I very much like the kick-back siding idea, it gives a whole new activity to the layout rather than just a train in, train out, which could become dull very quickly. It removes the traverser possibility and shortens the storage sidings, but I think that’s worth it for the extra interest a shuntable siding would bring. 
 

 

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Thanks again, Wirey.  I don't have access to a printer right now, so I'm trusting in pen and paper for the time being...

  Getting back to the kickback siding, could you elaborate on their purpose on a layout such as this?  (My rolling stock is mainly 70's - 80's passenger service, I also have class 08 shunter and some mineral wagons...) 

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Kickback siding

 

Domestic coal? Would work with your mineral wagons for the 70's, but they would have been HEAs by the 1980s though. 

Timber?

Oil terminal?

Vans - Deliveries to a warehouse - Full of anything from Avocados to Y-Fronts?

Departmental siding with a crane, some ballast wagons?

 

Train arrives into the siding above the platforms, propels the wagons into one of the sidings and then goes off to re-fuel / stable somewhere. The 08 shunter comes off the second siding and shunts half the train into the warehouse/oil terminal etc. Shunter swaps over the two halves of the train, then joins the two halves togther and pulls them to the bufferstops. Train engine returns, couples up and off we go.

 

The layout shown on the Gavs Workbench has both coal and Warehouses. I really like the two different lengths of warehouse sidings, creates some interest and moves away from the "cram in as much as possible" school of layout design.

 

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If you are modelling a 4 platform station then it's going to be a city urban setting and the chances of there being coal or produce at such a site in the 1980s is low.  At the other end of the line in the suburbs that could happen like Bromley, but not a 4 platform station.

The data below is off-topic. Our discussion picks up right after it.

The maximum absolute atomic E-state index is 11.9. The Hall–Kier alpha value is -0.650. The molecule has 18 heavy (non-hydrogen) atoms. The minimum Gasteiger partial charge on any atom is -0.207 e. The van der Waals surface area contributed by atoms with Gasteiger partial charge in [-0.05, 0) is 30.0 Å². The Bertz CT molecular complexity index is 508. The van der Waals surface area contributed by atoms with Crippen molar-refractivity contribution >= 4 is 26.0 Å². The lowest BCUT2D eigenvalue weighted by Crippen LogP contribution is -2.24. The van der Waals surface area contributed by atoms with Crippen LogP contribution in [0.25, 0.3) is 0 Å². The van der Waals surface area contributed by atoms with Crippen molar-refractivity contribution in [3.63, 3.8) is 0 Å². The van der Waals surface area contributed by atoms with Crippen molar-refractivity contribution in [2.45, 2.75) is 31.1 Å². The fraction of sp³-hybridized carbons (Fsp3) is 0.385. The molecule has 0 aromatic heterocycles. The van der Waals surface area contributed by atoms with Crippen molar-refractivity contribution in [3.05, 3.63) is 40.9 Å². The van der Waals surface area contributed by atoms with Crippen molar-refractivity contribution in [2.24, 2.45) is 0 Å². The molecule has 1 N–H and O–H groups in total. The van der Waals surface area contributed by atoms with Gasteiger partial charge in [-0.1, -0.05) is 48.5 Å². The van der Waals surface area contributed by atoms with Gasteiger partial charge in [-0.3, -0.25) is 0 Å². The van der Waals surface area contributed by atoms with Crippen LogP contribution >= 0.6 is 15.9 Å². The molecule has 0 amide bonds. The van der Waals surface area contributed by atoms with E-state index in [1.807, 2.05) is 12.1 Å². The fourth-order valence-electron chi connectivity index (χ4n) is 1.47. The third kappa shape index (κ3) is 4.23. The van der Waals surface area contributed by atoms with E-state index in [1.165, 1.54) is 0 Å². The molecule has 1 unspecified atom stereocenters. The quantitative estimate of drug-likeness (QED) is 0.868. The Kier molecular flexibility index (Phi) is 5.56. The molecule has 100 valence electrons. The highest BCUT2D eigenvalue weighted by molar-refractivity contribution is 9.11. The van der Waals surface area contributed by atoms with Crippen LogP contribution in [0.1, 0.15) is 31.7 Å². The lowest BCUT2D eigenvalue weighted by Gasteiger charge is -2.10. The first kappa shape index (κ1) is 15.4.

A kickback into a small multiple unit depot (a la Marylebone) is more likely - your station is going to need more trains in the rush hours so having trains arrive and stable in the mornings, then leave stabling and return to the suburbs in the evening rush hour is a more likely use of the space than an urban freight depot.

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Thanks, chaps.

  Some inspiration there - I've just rustled up a quick sketch, a three track station (forgot to add platforms) and a kickback siding that could have buffer stops or lead back to traverser section...

IMG_20200413_160106~2.jpg

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In 00, Peco Streamline track centres are 2" (although 45 mm is the scale dimension in 4 mm scale).  For N gauge, I would assume your tracks will be around 1" track centres, so if you plan to have four tracks, allow four inches.  The minimum width of a double sided platform on the real railway is 12', so that will be another 24 mm in N, so lets say one inch.  You'll need more if you plan to have any platform furniture other than a sign or a lighting column.  I'd therefore say that the absolute minimum width that you could accommodate your plan in would be six inches.  You then need to think about what extra depth you want for scenery.  Personally, I'd want at least an inch at the front and a couple of inches at the back, which would increase the minimum to about nine inches.  However, if you can build something wider, I would.  It really depends on what looks best scenically.  A wider board would also allow you to build something which isn't dead straight.

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21 hours ago, Ray Von said: